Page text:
US Marine breaks the online mold

In just one year, online advertising has grown from a US Marine experiment to become the cornerstone of its advertising strategy.
So says Matt Guilford, the Brunswick division’s 28-year-old director of marketing and an online advertising advocate.
Guilford, in fact, was behind the experiments, including a two-month test campaign using paid search in late 2005 that resulted in 4.7 million impressions and 18,000 visitors to All for an average visitor acquisition cost of less than $1. A few months later, a second online advertising campaign resulted in double the impressions and more visitors at half the cost.
With two success stories to show for his efforts, US Marine handed over responsibility for online advertising to Guilford, complete with “a significant budget and a professional online agency.” That was in 2006. At the end of the year, the results were convincing.
“I drove more than a quarter million direct visitors to with another 50,000 indirect visitors,” he says. “With unprecedented analytical tools, I was able to pinpoint traffic by geographic area, referring site and marketing message. Using instant, real-time feedback, I could share with our marketing group which ads faired best with nonboaters, new boaters and seasoned boaters; lessons we could then apply to non-online marketing activities.”
It’s no surprise, then, that US Marine not only handed responsibility for ALL of its 2007 advertising over to Guilford, but it tripled Bayliner’s interactive advertising budget and retained the same online agency used by Bayliner — MarketSmart Advertising in Morrisville, N.C. — for its Maxum Boats and Trophy Boats brands.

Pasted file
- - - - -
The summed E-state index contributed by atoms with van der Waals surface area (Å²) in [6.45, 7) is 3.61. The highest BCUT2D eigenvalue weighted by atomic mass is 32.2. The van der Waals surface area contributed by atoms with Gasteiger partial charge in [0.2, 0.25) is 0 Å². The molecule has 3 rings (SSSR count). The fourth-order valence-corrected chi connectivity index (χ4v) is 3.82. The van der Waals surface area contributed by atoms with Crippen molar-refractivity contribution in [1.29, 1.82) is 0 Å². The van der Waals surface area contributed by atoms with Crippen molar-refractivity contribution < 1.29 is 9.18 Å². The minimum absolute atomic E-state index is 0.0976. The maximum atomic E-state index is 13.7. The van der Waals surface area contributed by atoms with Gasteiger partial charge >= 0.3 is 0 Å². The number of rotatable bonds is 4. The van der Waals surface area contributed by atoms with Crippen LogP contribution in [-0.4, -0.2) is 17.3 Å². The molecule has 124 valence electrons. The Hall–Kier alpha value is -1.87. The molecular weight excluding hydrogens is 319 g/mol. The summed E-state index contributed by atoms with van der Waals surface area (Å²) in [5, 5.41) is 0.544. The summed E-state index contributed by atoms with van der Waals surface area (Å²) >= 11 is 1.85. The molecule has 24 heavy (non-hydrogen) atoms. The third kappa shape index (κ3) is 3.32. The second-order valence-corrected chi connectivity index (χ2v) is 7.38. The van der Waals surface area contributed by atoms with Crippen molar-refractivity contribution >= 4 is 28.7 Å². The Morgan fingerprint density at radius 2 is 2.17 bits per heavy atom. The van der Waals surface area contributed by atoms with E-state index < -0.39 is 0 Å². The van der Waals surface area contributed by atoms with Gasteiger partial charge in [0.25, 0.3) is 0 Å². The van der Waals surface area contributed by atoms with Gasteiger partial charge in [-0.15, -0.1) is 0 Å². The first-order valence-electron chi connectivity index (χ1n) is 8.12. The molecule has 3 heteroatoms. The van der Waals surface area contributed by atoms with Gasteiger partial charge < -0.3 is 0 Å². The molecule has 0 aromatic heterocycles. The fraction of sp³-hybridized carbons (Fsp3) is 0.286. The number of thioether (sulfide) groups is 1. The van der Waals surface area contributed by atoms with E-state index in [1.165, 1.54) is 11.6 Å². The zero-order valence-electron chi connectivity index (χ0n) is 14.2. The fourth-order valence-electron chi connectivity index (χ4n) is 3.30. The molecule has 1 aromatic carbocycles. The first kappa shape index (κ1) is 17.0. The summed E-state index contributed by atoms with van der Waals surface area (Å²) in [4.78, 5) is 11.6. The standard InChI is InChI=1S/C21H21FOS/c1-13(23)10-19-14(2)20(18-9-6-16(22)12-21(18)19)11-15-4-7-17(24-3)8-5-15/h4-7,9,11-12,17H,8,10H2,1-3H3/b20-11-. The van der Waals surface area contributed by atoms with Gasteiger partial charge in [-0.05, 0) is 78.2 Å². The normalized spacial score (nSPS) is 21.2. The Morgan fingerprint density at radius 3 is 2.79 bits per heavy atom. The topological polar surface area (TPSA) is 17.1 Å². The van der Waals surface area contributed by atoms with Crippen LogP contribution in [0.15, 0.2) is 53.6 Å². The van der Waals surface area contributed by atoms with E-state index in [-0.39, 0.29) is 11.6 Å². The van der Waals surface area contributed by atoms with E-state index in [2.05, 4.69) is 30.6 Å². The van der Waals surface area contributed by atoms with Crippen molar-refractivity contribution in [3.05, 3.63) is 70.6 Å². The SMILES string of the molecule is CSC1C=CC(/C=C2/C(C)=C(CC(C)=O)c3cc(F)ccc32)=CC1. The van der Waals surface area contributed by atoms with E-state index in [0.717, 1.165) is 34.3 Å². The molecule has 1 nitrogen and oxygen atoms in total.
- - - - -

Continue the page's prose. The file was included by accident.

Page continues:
Beyond banners
Bayliner’s online marketing hasn’t been limited to banner ads and paid search.
In fact, in the launch of Bayliner’s Discovery line — described as all-weather boats for outdoor enthusiasts — the company was challenged with targeting customers that Guilford calls “marketing-adverse.” Rather than using traditional advertising, Bayliner decided to create a series of “Webisodes” to introduce the product.
“Instead of speaking directly to customers and telling them about features A, B and C, we enlisted notable marine personalities to simply take models from the Discovery line-up on journeys, which we filmed,” explains Guilford. “The videos of these journeys are the anchor of a new Web site,
“As we hoped, boating enthusiasts have seen the videos and then told their friends, expanding our audience exponentially and creating repeat traffic as customers come back to see new videos.”
In characterizing this strategy’s success, Guilford describes one instance in which a regular user of the message forums on saw the videos a day after Christmas, and made a brief post on a forum where he had established credibility.
“As a result, on December 26th, 2006, more than 250 visitors saw his post and then clicked directly on our site as a result of the original poster’s endorsement,” he says. “That’s viral marketing at its best.”

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